Wednesday, June 10, 2009

US team kills breast cancer in the dark

Karin Kloosterman June 10, 2009

With the alarming incidence of breast cancer in America -- one in eight women can expect to get it sometime in their life -- new solutions for women, their mothers, sisters, aunts, daughters and friends, cannot come fast enough. An Israeli-American research team has stumbled onto a new and interesting find - a non-radiation based therapy that may provide relief for an aggressive and hard to treat breast cancer cell known as HER2+, but which could also have wider applications for treating all kinds of cancer.

Breast cancer alone is the most common form of cancer among US women, and the second leading cause of death after lung cancer. About 200,000 women in the US alone had breast cancer in 2008, and about 40,000 will die from it each year.

Prof. Zeev Gross, from the Technion - Israel Institute of Technology has played no small role in the new research paper that shows positive results for the new non-radiation based therapy based on the chemical compound gallium corroles.

Published in the prestigious Proceedings of the National Academy of Sciences, the Israel-US team, including scientists from the California Institute of Technology and the Cedars-Sinai Medical Center, were able to show positive pre-clinical results on the new treatment that homes in on HER2+.

Using a new-to-science organic chemical called a corrole, described about 10 years ago, Gross was able to develop a powerful method that synthesizes these chemicals for practical use in medicine. From being able to make a couple of milligrams in two years, Gross' team could produce two grams in two days.

Lights up and kills cancer

The beauty of the new chemical compound, waiting for an investment in order to go to clinical trials, is that it not only works in diagnostics, lighting up and showing doctors where the cancer cells are, it is also somehow able to kill the cancer at the same time. Gross has also found it works for treating arterial sclerosis, or hardening of the arteries, which leads to heart disease.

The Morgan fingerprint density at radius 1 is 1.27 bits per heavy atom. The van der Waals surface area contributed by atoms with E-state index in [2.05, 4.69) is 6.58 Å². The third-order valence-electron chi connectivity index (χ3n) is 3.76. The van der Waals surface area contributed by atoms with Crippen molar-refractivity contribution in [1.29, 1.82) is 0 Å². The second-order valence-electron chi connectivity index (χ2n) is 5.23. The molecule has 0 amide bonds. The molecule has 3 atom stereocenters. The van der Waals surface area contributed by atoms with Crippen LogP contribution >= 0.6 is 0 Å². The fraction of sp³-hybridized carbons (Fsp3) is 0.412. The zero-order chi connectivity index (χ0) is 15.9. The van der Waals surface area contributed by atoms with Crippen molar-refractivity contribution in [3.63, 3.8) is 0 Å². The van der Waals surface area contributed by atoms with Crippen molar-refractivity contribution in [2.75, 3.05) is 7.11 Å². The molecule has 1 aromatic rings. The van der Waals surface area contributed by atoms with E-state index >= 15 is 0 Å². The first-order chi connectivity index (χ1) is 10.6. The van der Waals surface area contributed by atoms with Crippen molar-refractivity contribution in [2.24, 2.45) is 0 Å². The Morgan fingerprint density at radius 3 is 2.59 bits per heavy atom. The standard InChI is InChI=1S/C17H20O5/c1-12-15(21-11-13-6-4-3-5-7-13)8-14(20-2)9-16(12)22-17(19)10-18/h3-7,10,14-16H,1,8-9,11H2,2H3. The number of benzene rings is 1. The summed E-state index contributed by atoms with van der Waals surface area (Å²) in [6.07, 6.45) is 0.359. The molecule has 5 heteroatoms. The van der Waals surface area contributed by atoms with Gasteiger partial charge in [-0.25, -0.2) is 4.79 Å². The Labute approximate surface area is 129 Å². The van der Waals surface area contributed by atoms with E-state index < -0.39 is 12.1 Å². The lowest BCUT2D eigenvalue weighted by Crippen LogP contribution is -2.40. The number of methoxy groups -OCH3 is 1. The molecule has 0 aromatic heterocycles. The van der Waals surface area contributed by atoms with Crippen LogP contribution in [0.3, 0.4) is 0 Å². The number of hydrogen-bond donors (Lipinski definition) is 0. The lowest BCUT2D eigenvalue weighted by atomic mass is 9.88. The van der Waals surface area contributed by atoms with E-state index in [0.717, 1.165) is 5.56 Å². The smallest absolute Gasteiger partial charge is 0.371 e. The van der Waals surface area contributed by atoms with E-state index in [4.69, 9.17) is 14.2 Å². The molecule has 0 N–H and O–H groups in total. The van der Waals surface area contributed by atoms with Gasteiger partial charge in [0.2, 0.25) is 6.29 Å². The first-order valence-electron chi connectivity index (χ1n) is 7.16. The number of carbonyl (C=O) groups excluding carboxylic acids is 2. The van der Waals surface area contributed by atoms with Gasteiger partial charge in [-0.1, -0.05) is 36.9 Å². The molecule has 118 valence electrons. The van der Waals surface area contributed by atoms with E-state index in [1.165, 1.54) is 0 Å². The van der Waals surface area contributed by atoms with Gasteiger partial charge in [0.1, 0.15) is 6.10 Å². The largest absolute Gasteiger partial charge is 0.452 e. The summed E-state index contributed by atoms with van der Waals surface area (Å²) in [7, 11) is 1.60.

"We started in cancer wanting to take advantage of a property of this compound," Gross tells ISRAEL21c. "They are highly florescent and we wanted to use them to detect cancer. We found at the cellular level [gallium corroles were] useful for imaging, but also found it could kill cancer with high specificity and could be an alternative to chemotherapy.

"We were surprised," he continues. "It could be used for selective killing of cancer cells. Focusing on breast cancer cells, our collaborators developed a vector, a virus based gene delivery protein, and we said let's use it for corroles."

Testing this idea, the researchers were pleased to see the dual effects of this chemical. Gross explains: "In most cases, if people want to get a closer look at a drug in vivo, they have to attach a fluorescent probe to it - and that turns it into a different molecule.

"But in our case, the active molecule we're tracking does the fluorescing. We get to track the original, unmodified molecule and are hence able to follow its distribution among different organs in live animals."

Fewer side effects than chemotherapy

In the new study the international team combined a gallium corrole with a protein carrier so that the corrole would show an affinity to cancer cells. According to the researchers, when tried on mice with breast cancer, it became a targeted cancer therapy able to both detect and eliminate tumors in mice. They report fewer side effects compared to other breast cancer treatments.

Corroles are similar in structure to porphyrin molecules used today in a well-researched cancer treatment called photodynamic therapy, or PDT. Porphyrin compounds are injected into the body and are then exposed to specific wavelengths of laser light. The light causes the porphyrins to create tumor-killing oxygen radicals.

The difference between porphyrins and the team's corroles, explain researchers, is that corroles don't need laser light to be activated, in effect it's killing "cancer cells in the dark," they say.

In the study on mice corroles, the Israel-US team was able to shrink breast cancer tumors at doses five times lower than standard chemo treatments (based on a drug called doxorubicin). Also, the corroles could be injected straight into the bloodstream and not into the tumor, making the treatment, if developed clinically, easier to administer.

"Using lower concentrations means less toxicity. Doxorubicin tends to have significant heart toxicity; this therapy seems likely to be much less damaging to the heart," Daniel Farkas, a co-researcher in the study and the director of Cedar-Sinai's Minimally Invasive Surgical Technologies Institute tells ISRAEL21c.